This image of Perseverance’s backshell and parachute was collected from an altitude of 26 feet (8 meters) by Nasa’s Ingenuity Mars Helicopter on April 19, 2022. (Credit: Nasa/JPL)
Is there life on Mars? No, but there is space debris.
Nasa’s Ingenuity Mars Helicopter recently snapped several pictures showing the parachute that helped the agency’s Perseverance rover land on Mars and the cone-shaped backshell that protected the rover in deep space and during its fiery descent toward the Martian surface in February last year.
In the images of the upright backshell and the debris field that resulted from it impacting the surface at about 78 mph (126 kph), the backshell’s protective coating appears to have remained intact during Mars atmospheric entry.
Many of the 80 high-strength suspension lines connecting the backshell to the parachute are visible and also appear intact.
Of course, everyone is making the same comment about humans leaving waste wherever they go.
‘We’ve now started to dump our crap on other planets…,’ commented one user on Twitter.
Another added: ‘Look at that … Earth is not big enough for our own trash- let’s trash mars now.’
Spread out and covered in dust, only about a third of the orange-and-white parachute can be seen.
At 70.5 feet (21.5 metres) wide, it was the biggest ever deployed on Mars.
But the canopy shows no signs of damage from the supersonic airflow during inflation. Several weeks of analysis will be needed for a more final verdict.
‘Nasa extended Ingenuity flight operations to perform pioneering flights such as this,’ said Teddy Tzanetos, Ingenuity’s team lead at Nasa’s Jet Propulsion Laboratory in Southern California.
‘Every time we’re airborne, Ingenuity covers new ground and offers a perspective no previous planetary mission could achieve. Mars Sample Return’s reconnaissance request is a perfect example of the utility of aerial platforms on Mars.’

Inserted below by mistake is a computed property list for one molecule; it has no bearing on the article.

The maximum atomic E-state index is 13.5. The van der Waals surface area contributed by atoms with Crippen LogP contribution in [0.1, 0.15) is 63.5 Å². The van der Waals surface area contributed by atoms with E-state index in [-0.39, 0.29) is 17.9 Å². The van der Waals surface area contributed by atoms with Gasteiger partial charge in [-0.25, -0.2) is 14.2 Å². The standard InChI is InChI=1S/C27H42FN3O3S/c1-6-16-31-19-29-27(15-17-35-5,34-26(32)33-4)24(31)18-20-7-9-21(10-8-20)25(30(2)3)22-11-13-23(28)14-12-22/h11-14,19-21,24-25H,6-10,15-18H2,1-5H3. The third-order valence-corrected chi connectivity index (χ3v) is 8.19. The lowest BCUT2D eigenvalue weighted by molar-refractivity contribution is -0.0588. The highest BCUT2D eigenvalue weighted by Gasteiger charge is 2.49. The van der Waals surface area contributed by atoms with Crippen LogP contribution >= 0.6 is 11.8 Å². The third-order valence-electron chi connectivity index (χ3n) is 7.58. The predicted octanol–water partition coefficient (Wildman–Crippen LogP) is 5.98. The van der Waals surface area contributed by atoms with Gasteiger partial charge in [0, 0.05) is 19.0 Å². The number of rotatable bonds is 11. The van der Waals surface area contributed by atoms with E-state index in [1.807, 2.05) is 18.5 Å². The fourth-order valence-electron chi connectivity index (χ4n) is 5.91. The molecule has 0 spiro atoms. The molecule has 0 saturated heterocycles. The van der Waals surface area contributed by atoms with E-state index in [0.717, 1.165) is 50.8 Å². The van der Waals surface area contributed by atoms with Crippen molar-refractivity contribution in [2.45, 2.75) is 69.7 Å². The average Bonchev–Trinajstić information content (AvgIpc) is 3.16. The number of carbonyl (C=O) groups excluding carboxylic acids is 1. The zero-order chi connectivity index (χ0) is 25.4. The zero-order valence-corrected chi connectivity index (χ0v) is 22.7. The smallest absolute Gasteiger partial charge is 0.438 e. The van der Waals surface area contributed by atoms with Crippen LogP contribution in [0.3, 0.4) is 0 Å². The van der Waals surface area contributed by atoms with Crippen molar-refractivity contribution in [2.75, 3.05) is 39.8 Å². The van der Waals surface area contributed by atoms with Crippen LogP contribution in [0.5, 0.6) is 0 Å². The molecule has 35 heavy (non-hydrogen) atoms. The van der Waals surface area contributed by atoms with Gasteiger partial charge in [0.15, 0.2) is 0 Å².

Entry, descent, and landing on Mars is fast-paced and stressful, not only for the engineers back on Earth, but also for the vehicle enduring the gravitational forces, high temperatures, and other extremes that come with entering Mars’ atmosphere at nearly 12,500 mph (20,000 kph).
The parachute and cone-shaped backshell protected the rover during its fiery descent toward the Martian surface on Feb. 18, 2021. (Credits: Nasa/JPL)
The parachute and backshell were previously imaged from a distance by the Perseverance rover.
But those collected by the rotorcraft (from an aerial perspective and closer) provide more detail.
And despite the backlash from internet naysayers, Nasa engineers say there is much to be learned from these pictures.
The images have the potential to help ensure safer landings for future spacecraft such as the Mars Sample Return Lander, which is part of a multimission campaign that would bring Perseverance’s samples of Martian rocks, atmosphere, and sediment back to Earth for detailed analysis.
‘Perseverance had the best-documented Mars landing in history, with cameras showing everything from parachute inflation to touchdown,’ said JPL’s Ian Clark, former Perseverance systems engineer and now Mars Sample Return ascent phase lead.
‘But Ingenuity’s images offer a different vantage point. If they either reinforce that our systems worked as we think they worked or provide even one dataset of engineering information we can use for Mars Sample Return planning, it will be amazing. And if not, the pictures are still phenomenal and inspiring.’